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Soviet Spies - Continued



SOVIET SPY - George Blake



The original "Manchurian Candidate." Blake was a Dutch-born British intelligence officer captured by North Korea during the Korean War. After undergoing intensive communist indoctrination in captivity, he was returned to Britain. He resumed his career with British George Blake intelligence but became a double-agent for Moscow. In the mid-1950s, the British Secret Intelligence Service (MI-6) stationed him in Berlin, where he proceeded to inform the Soviets about Allied intelligence operations, including the highly-secret tunnel under Berlin. He also exposed numerous Western agents, many of whom were put to death.

George Blake is notorious as the spy who betrayed the Berlin Tunnel, an operation that was to be the West's greatest communications coup against the Soviet Union. But new evidence suggests that this betrayal was used by the KGB to conceal a greater sting, one that if detected could have shortened the Cold War by years.


DID YOU KNOW?

For several years, Blake, under the control of the KGB, systematically misled the West about the economic strength of the Iron Curtain countries. If we had known the truth it might have been possible to have ended the Cold War sooner.





Berlin Wall All the accounts of Blake's treachery concentrate on his betrayal of the Berlin Tunnel, "Operation Gold", which was meant to be the CIA's biggest coup in the spy war. The idea was to tap into the landlines linking East Berlin with Moscow at a point where they ran close to the Western sector. It was an enormous operations involving tunneling experts, telephone engineers, recording experts and teams of transcribers and translators. It was considered so successful that the CIA handed out gold medals to its officers who had been involved.

This tunnel turned out to work against the Americans. It was a fiasco. The joint Anglo-American intelligence committee responsible for running the operation had a planning secretary, an SIS officer who kept the minutes of the meetings and organised its records. The officer was George Blake and he systematically passed on to the KGB the committee's every decision, its every move. Instead of "discovering" the tunnel before it became operational and displaying outrage at Western perfidy, the KGB allowed it to go ahead and then deliberately planted deception material on the unsuspecting CIA-SIS team. Then when it suited them, the Russians moved into the eastern end of the tunnel and turned the operation into a propaganda victory. Beyond the Berlin Wall is where Blake did his recruiting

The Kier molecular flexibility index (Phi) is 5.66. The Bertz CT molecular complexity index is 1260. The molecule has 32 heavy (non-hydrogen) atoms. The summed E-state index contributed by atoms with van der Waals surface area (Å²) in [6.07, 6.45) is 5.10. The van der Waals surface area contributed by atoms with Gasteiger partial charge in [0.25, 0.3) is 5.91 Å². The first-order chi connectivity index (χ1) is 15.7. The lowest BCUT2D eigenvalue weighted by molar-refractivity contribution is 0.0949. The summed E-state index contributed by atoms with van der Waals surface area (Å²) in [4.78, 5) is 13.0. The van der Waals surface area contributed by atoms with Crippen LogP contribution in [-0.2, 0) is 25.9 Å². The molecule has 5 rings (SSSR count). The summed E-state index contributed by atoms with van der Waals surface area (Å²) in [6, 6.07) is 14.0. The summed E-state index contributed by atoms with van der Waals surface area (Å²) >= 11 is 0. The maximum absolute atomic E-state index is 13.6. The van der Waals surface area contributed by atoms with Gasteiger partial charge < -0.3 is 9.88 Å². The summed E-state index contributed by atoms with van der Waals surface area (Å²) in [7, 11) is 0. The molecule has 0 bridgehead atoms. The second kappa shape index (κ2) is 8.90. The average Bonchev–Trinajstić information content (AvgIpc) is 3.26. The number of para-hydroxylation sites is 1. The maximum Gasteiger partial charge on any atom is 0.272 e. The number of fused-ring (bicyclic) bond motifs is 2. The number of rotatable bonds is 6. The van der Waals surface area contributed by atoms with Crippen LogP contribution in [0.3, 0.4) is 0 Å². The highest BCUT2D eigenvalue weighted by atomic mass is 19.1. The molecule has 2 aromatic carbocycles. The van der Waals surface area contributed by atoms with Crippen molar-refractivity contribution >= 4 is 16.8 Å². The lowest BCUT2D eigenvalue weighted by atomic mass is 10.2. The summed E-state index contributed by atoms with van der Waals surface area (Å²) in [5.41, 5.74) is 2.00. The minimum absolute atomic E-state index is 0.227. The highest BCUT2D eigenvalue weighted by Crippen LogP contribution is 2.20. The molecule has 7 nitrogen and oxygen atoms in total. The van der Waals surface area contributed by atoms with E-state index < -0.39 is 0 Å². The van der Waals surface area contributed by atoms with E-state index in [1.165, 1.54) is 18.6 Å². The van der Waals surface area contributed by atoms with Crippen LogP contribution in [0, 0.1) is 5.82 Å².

Blake had been by now posted to the Berlin SIS station and given the special task of trying to establish contact with Russian personnel in East Berlin with the ultimate aim of recruiting them as Western agents. Blake has told me that he considered this as an almost impossible task.

Blake solved this problem by arranging for an SIS agent to get a job in a clothing shop just on the Western side of the border. This man's job was to spot Russians buying at the shop and tell Blake about any interesting ones. Further, by offering the Russians attractive items, pricing them out of the Russians' budget, but then suggesting a barter deal in caviar, it would be possible to keep the Russians coming back to the shop long enough for a recruitment approach.

In 1961 Blake was arrested. He confessed and was sentenced to 42 years imprisonment. After serving eight, he escaped from Wormwood Scrubs prison, London, aided by two senior members of the Campaign for Nuclear Disarmament, who helped him get to East Berlin. From there the KGB took him to Moscow. He has lived there ever since.



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